Šahrestānīhā ī Ērānšahr

Šahrestānīhā ī Ērānšahr[2] (literally "The Provincial Capitals of Iran") is a surviving Middle Persian text on geography, which was completed in the late eighth or early ninth centuries AD. The text gives a numbered list of the cities of Eranshahr and their history and importance for Persian history. The text itself has indication that it was also redacted at the time of Khosrow II (r. 590–628) in 7th century as it mentions several places in Africa and Persian Gulf conquered by the Sasanians.[3]

The book serves as a source for works on Middle Iranian languages, a source on Sasanian administrative geography and history, as well as a source of historical records concerning names of the Sasanian kings as the builder of the various cities. The text provide information on the Persian epic, the Xwadāy-nāmag (lit. “Book of Kings”).[4]

The book may be the same as "Ayādgār ī Šahrīhā" (lit. “Memoir of Cities") named in the Bundahishn and said to have been written following an order of Kavadh I.[3]

Šahrestānīhā ī Ērānšahr
CountrySassanian Empire, lates edit in the Abbasid period[1]
LanguageMiddle Persian

Terms Eran and Eranshahr

Coin of Ardashir I (r. 224–242) and Shapur I (r. 240-270)

The terms Eranshahr (

) and Eran were in use in Sasanian Iran. From early Sasanian era (Ardashir I and Shapur I's elaborations), as a designation of their land they adopted Ērānšahr “Empire of the Iranians” and this served as the official name of their country.[5]


Ardashir I, who was the first king of the Sasanian Empire, had used the older word ērān (Parthian aryān) as part of his titles and in accordance with its etymology. At Naqsh-e Rostam in Fars province and the issued coins of the same period, Ardashir I calls himself Ardašīr šāhānšāh ērān in the Middle Persian version and šāhānšāh aryān in its Parthian version both meaning “king of kings of the Aryans.” His son Shapur I referred to himself as šāhānšāh ērān and anērān (lit. "king of kings of the Aryans and the Non-Aryans") in Middle Persian and šāhānšāh aryān and anaryān in Parthian. Later kings used the same or similar phrases.[6] and these titles became the standard designations of the Sasanian sovereigns.[5]

However the major trilingual (Middle Persian, Parthian, and Greek) inscription of Shapur I at the Ka'ba-ye Zartosht in Fars, introduces another term ērānšahr in Middle Persian and aryānšahr in Parthian. Shapur's declaration reads an. . .ērānšahr xwadāy hēm.. (lit. “I am lord of the kingdom (Gk. nation) of the Aryans”). This follows his title “king of kings of the Aryans,” and thus makes it "very likely" that ērānšahr "properly denoted the empire".[6] Next to Darius's inscription, this inscription of Shapur at walls of Ka'ba-ye Zartosht is among the most important inscriptional records. It records parts of Persian-Roman wars and gives "a clear picture of the extent of his empire" by naming of provinces, mentioning religious foundations and mentioning senior officials of the court of Papak, Ardashir and Shapur I. According to the inscription, after death of Shapur's father and his accession, the Roman emperor Gordianus III “marched on Assyria, against Ērānšahr and against us”.[7]

Beside the royal title, the term "Eran" was also used as an abbreviation of "Eranshahr" and referred to the empire in the early Sasanian era. In this case the Roman west was correspondingly referred to as “anērān”. As references to empires, Eran and Aneran occur already in a calendrical text from Mānī (dating back probably to Ardashir I's era.) This shorter term "Eran" appears in the names of the towns build by Shapur I and his successors as well as in the titles of several high-ranking administrative officials and military commanders. For the former there are examples such as "Eran-xwarrah-Shapur" (The glory of Eran (of) Shapur), "Eran-ashan-kard-kavadh" (Kavadh pacified Eran) and for the latter "Eran-amargar" (Accountant-General), ”Eran-dibīrbed" (Chief Secretary), ”Eran-drustbed“ (Chief Medical Officer), ”Eran-hambāragbed" (Commander of the Arsenal), and ”Eran-spāhbed“ (Commander-in-Chief).[6]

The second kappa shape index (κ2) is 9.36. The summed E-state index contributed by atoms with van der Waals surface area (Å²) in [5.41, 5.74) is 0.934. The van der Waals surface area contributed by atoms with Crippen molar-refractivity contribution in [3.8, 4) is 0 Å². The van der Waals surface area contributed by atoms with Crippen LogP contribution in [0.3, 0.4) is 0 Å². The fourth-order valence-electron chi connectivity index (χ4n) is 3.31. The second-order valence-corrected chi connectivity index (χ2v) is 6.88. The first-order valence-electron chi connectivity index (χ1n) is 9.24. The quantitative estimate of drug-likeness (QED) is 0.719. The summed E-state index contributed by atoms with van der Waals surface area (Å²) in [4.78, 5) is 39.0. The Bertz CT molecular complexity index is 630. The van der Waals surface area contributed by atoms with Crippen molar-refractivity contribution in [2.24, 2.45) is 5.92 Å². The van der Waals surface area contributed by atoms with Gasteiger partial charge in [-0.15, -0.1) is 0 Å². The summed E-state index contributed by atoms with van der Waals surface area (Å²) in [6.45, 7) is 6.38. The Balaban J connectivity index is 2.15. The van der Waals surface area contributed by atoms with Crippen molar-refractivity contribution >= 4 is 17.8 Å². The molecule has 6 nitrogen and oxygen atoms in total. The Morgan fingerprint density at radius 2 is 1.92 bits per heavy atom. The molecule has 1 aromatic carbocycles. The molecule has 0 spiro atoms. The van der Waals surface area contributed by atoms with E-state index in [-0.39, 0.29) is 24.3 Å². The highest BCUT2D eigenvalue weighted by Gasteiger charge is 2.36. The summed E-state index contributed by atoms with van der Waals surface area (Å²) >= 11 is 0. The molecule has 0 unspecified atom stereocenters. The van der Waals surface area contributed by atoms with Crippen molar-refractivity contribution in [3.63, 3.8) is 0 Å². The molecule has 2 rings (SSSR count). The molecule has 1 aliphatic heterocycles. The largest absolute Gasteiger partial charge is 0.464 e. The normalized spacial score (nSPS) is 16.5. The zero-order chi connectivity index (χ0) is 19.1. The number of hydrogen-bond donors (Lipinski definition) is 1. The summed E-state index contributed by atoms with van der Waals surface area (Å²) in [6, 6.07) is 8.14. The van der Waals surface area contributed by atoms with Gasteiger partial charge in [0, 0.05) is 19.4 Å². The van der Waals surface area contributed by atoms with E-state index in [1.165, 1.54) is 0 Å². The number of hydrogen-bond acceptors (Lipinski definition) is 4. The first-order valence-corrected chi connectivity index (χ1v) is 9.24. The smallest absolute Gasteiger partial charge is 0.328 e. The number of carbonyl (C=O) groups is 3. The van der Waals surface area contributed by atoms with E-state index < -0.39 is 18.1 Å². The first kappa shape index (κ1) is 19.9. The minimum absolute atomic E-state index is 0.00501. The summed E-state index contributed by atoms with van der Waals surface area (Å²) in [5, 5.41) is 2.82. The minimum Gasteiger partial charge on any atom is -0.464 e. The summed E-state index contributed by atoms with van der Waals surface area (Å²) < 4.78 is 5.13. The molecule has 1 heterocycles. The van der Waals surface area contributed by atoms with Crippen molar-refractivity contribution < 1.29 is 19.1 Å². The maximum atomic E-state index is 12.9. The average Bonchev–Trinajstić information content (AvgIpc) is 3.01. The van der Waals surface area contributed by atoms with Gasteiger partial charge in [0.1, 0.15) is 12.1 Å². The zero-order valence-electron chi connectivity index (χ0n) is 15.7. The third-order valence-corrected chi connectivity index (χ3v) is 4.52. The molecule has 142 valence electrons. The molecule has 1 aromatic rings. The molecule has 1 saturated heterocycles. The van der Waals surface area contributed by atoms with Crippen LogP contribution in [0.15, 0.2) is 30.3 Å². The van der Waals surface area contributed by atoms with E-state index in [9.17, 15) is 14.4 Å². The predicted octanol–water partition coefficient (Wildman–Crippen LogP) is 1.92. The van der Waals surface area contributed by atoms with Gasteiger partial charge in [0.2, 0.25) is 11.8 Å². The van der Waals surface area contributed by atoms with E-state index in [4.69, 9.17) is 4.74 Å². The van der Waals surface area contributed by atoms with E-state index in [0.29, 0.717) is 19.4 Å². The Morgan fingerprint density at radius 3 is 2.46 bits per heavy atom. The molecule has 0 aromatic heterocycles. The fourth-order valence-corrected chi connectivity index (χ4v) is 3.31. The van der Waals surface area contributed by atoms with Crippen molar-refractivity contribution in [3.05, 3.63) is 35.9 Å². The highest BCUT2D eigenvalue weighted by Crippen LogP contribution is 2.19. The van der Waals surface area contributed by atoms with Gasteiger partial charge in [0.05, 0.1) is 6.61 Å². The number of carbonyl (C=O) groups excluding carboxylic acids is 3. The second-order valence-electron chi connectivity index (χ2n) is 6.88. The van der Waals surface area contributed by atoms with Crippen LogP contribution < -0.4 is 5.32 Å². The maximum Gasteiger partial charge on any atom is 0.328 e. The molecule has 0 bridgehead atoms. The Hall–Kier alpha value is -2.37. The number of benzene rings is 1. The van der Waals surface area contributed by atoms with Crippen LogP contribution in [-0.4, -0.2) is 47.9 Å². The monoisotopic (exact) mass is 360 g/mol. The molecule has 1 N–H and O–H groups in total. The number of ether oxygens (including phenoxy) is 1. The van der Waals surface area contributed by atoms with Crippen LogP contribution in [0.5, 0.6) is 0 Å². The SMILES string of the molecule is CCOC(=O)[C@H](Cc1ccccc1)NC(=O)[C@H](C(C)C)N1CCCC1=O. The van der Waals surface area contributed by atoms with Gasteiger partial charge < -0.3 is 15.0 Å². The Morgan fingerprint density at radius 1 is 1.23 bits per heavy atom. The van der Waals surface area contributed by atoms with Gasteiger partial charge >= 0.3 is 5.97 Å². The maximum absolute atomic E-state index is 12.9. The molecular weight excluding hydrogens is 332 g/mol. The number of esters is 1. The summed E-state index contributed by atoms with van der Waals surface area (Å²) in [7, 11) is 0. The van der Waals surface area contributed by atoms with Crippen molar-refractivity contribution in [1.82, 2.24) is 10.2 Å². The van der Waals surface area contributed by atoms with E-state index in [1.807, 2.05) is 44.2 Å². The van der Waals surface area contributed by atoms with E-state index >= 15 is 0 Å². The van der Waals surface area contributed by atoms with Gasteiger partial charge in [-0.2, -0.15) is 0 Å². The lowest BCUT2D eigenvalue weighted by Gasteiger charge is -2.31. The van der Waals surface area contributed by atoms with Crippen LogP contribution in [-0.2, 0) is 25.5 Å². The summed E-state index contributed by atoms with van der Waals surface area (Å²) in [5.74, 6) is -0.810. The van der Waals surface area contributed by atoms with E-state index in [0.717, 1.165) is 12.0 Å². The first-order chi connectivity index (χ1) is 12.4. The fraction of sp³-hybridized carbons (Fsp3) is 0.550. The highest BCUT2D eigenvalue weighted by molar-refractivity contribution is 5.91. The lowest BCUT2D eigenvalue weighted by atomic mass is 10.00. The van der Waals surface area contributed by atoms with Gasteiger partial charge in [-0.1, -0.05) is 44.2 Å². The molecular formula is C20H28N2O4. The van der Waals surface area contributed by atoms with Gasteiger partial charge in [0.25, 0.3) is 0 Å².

Kusts of Eranshahr

Coin of Khosrow I (531–579)

According to the book and as an ancient Iranian tradition, Ērānšahr is divided into four "mythologically and mentally"[8] defined regions or sides called kusts. These parts/regions/sides of the state during and after Khosrow I, on the pattern of the four cardinal points, are (1) Xwarāsān “northeast”; (2) Xwarwarān “southwest”; (3) Nēmrōz “southeast”; and (4) Ādurbādagān “northwest”.[3]

The kusts were named diagonally beginning from northeast to southwest, and from southeast to northwest-a style likely following an Old Persian tradition in naming satraps. The usual Middle Persian term "abāxtar" (loanword from MIr.s: abāxtar, abarag <Av.: apāxtara) used for northern direction in ancient Iranian tradition has been avoided in this designation and replaced by the name of their province ādurbādagān. This is believed[9] to be because of "the Zoroastrian association of the north with the abode of evil"[10] which "would be evoked by use of abāxtar".[3]


  1. ^ http://www.iranicaonline.org/articles/sahrestaniha-i-eransahr
  2. ^ Also transliterated as Shahrestaniha i Eranshahr
  3. ^ a b c d (Daryaee 2008)
  4. ^ (Daryaee2002)
  5. ^ a b (Shahbazi 2005) Rise of the Sasanian empire
  6. ^ a b c (Mackenzie 1998)
  7. ^ (Shahbazi 2005) War with Rome.
  8. ^ ..rather than "real"; per Gignoux, cf. (Tafazzoli 1989)
  9. ^ According to Tafażżoli and Cereti. cf. (Daryaee 2008).
  10. ^ (Tafazzoli 1989) Excerpt: In the Zoroastrian cosmogonical division, the northern part (nēmag/kanārag “side”) is called abāxtar, which is under the superintendence of the star Haptōrang “Ursa Major”. The Zoroastrians also supposed hell to be located in the north, where Ahreman and the demons reside...


  • Daryaee, Touraj (2008). "ŠAHRESTĀNĪHĀ Ī ĒRĀNŠAHR". Encyclopaedia Iranica. To appear.
  • Daryaee, Touraj (2002). Sahrestaniha I Eransahr (PDF). Mazda Pub. p. 90. ISBN 1-56859-143-8.
  • Markwart, J. (1931). A catalogue of the provincial capitals of Eranshahr. Rome: Pontificium Institutum Biblicum. ISBN 88-7653-203-X.
  • Mackenzie, D. N. (1998). "ĒRĀN,ĒRĀNŠAHR". Encyclopaedia Iranica. Vol. 8. ISBN 1-56859-058-X.
  • Shahbazi, A. Shapur (2005). "SASANIAN DYNASTY". Encyclopaedia Iranica. To appear. ISBN 1-56859-058-X.
  • Tafazzoli, A. (1989). "BĀḴTAR". Encyclopaedia Iranica. 3. ISBN 1-56859-058-X.

Ahvaz (Persian: اهواز‎, translit. Ahvāz or Ahwaz) is a city in the southwest of Iran and the capital of Khuzestan province. Ahvaz's population is about 1,300,000 and its built-up area with the nearby town of Sheybani is home to 1,136,989 inhabitants. It is home to Persians, Arabs, Lurs (Bakhtiaris), Dezfulis, Shushtaris, etc. and different languages are spoken in it, such as Persian, Arabic, the Persian dialects of Luri (Bakhtiari), Dezfuli, Shushtari, etc.Iran's only navigable river, the Karun, passes by the middle of the city. It has a long history dating back to the Achaemenid period. In the ancient times, it had been one of the main centers of the Academy of Gondishapur.